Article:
If you prefer to read are Green’s comments transcribed:

“I just laugh at it. It’s funny how you can tell me how I get hit and how my body is supposed to react. I didn’t know the league office was that smart when it came to body movements. I’m not sure if they took kinesiology for their positions to tell you how your body is going to react when you get hit in a certain position. Or you go up and you have guys who jump to the ceiling. A lot of these guys that make the rules can’t touch the rim, yet they tell you how you’re way up there in the air which way you’re body (is supposed to go). I don’t understand that. That’s like me going in there and saying, ‘Hey, you did something on your paperwork wrong.’ I don’t know what your paperwork looks like. But it is what it is. They made the rule. Make your rule. I don’t care. But if you’re going to say it’s an unnatural thing, an unnatural act, no offense to James Harden, but I’ve never seen nobody up until James started doing it that shoots a layup like this under your arm (sweeps arms in a demonstration). That’s really not a natural act either. That’s not a natural basketball play either. But, hey, if you’re going to make a rule, make a rule. But if you’re going to take unnatural acts out the game, then let’s lock in on all these unnatural acts and take them out the game. I don’t know. Let them keep telling people how their body react I guess. They need to go take a few more kinesiology classes though. Maybe they can take a taping class or functional movement classes. Let me know how the body works because clearly mine don’t work the right way.”

Two things.

First, Green should know that the ultimate hammer on NBA fines is Kiki Vandeweghe — former NBA player, two-time All-Star, who also coached in the league. You want a guy with a players’ perspective making the call? You already have it. And Vandeweghe played in a far more physical era than this one.

Second, the flagrant was not issued because of intent but because of the action — if you kick a guy in the face, it’s a flagrant foul. There’s no gray area here, and officials shouldn’t have to guess a player’s intent. When Green went up he was fouled by Harden, and to maintain his balance Green flailed his legs out, something he has done plenty and other players going back decades have done too. That doesn’t mean it’s not reckless. That doesn’t mean a player is still not responsible for his body. Ask soccer officials about this same issue — get your leg above the waist with other players around and it can be called a “dangerous play.” In the NBA, if your leg flies up and hits a guy in the face, it’s a flagrant foul. Whether or not you meant to do it.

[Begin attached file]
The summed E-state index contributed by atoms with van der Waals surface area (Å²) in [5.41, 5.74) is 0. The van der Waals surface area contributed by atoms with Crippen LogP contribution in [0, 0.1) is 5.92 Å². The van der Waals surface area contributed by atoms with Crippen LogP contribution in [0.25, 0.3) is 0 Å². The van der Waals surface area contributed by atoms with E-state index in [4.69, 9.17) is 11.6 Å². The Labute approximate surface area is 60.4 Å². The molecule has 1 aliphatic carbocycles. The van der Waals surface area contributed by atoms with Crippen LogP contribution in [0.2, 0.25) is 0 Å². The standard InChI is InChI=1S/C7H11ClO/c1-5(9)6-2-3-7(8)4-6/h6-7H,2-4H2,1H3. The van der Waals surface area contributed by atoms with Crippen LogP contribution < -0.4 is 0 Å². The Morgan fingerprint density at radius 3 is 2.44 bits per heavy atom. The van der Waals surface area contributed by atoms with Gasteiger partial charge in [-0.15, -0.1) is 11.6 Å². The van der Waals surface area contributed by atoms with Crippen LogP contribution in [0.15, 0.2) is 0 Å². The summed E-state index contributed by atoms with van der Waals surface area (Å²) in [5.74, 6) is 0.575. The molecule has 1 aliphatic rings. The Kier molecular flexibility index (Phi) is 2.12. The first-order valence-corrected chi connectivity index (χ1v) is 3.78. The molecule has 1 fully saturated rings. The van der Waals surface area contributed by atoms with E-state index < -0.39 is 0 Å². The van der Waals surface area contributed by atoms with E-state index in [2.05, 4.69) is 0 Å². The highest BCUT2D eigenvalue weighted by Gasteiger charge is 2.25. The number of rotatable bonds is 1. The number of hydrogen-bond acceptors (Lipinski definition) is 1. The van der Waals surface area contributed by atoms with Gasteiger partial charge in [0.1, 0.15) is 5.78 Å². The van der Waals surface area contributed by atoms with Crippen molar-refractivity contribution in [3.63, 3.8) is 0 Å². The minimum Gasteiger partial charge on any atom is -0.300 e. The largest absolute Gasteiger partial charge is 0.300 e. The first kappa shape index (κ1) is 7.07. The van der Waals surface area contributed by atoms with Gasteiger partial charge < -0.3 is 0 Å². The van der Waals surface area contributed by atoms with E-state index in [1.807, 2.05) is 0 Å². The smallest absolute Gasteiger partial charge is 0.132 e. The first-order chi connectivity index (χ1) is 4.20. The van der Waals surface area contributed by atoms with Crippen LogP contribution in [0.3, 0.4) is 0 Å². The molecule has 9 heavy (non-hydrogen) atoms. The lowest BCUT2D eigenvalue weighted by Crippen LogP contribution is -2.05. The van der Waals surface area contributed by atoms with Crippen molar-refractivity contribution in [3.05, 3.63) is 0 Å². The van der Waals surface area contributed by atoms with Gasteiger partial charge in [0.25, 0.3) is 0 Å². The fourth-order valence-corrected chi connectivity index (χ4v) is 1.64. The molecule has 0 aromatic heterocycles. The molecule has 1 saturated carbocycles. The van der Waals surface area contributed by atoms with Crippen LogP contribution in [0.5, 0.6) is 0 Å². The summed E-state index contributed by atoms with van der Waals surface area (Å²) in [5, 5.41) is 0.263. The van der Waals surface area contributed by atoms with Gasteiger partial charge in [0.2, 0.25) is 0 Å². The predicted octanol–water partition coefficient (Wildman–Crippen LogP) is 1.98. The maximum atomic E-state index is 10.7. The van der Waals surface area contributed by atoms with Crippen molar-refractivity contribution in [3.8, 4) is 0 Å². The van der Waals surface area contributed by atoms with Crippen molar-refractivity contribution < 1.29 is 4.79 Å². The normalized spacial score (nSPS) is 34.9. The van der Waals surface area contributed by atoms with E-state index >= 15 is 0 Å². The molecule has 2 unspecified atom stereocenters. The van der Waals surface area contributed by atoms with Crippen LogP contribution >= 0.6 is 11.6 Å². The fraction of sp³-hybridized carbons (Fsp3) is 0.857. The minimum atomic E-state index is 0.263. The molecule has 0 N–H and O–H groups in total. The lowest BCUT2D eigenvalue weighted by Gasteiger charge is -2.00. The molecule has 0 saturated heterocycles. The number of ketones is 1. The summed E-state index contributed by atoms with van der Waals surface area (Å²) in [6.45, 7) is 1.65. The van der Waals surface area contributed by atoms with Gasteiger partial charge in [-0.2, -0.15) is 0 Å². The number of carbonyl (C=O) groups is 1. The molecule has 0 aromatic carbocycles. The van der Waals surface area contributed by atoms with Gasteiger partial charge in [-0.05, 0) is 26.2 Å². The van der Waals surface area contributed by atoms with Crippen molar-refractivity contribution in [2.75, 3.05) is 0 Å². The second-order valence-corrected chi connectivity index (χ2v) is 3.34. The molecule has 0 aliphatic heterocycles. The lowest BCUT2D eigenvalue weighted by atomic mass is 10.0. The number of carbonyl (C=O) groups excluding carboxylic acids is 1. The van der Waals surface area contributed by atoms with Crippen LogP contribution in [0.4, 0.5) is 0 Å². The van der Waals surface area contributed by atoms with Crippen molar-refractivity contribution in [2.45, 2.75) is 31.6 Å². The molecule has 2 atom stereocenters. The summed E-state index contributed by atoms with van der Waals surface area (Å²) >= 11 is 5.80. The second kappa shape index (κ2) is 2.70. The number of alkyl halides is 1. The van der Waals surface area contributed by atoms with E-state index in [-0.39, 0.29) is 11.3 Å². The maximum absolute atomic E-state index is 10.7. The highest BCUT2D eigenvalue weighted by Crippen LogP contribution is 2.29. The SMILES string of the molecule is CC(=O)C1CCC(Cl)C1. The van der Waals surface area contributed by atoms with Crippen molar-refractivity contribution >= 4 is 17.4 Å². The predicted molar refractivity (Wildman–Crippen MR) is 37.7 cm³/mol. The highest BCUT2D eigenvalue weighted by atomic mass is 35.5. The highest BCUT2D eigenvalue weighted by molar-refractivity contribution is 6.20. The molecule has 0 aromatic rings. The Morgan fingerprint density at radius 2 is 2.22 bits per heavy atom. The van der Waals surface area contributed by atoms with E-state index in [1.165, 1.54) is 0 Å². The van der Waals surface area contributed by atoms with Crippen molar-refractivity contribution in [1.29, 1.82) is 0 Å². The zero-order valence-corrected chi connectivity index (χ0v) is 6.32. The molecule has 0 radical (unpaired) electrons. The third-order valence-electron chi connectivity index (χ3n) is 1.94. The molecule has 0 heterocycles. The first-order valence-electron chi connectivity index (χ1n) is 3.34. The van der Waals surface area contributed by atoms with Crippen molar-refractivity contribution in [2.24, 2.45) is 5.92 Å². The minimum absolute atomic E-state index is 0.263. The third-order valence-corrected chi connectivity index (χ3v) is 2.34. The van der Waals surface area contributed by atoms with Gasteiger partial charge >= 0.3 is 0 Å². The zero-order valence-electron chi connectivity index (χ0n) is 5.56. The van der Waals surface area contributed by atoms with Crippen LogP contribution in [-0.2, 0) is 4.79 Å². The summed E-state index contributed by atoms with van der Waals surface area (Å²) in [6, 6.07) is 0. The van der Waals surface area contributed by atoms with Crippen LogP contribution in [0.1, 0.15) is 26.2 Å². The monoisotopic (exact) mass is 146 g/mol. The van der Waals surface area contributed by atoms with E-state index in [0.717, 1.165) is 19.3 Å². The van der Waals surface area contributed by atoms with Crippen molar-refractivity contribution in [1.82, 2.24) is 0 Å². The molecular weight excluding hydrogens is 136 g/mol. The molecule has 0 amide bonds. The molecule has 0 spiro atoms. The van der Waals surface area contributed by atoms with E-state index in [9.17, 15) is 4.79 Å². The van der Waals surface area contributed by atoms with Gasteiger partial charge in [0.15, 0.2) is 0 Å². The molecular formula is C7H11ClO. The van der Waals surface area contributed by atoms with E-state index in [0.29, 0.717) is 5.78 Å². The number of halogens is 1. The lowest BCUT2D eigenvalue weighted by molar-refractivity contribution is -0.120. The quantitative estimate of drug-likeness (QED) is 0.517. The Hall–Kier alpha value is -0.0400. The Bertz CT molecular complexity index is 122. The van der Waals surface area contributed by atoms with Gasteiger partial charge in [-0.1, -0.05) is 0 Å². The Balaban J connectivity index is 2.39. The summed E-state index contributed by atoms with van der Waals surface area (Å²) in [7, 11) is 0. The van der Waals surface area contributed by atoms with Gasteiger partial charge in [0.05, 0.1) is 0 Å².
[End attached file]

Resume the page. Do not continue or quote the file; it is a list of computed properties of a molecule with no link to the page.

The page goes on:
Green knows the league is cracking down on this. He knows he’s a target. It’s on him to change. One would think the Finals would have taught him that lesson.

Draymond Green has Steve Kerr’s back with one odd pro-pot argument

Golden State Warriors' Draymond Green (23) celebrates after making a defensive stop in front of teammate Stephen Curry, left, during the second half of an NBA basketball game against the Atlanta Hawks Monday, Nov. 28, 2016, in Oakland, Calif. Golden State won 105-100. (AP Photo/Marcio Jose Sanchez)
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Steve Kerr missed the first half of last season with debilitating back pain, and in his quest to find pain relief he admitted he tried marijuana (which was legal for medicinal use in the state at the time). It didn’t work well for him, he added.

But Kerr also talked about how professional sports leagues, where the players are dealing with a lot of pain management (particularly the NFL and NHL), need to start viewing marijuana differently than they did a generation ago.

Draymond Green has his coach’s back, via Chris Haynes of ESPN. Although, not with the best pro-pot argument I’ve ever heard.

Vegetable?

We’re just going to let this go because his heart is in the right place. It’s kind of like the scene in Animal House: “Was it over when the Germans bombed Pearl Harbor? Hell no!” “Germans?” “Forget it, he’s rolling.”

Green was also rolling when he started going in on the league’s crackdown on unnatural acts.

Draymond, so you know, here’s the link to Kiki Vandeweghe’s basketball-reference.com page. He’s not just the guy who hands out fines.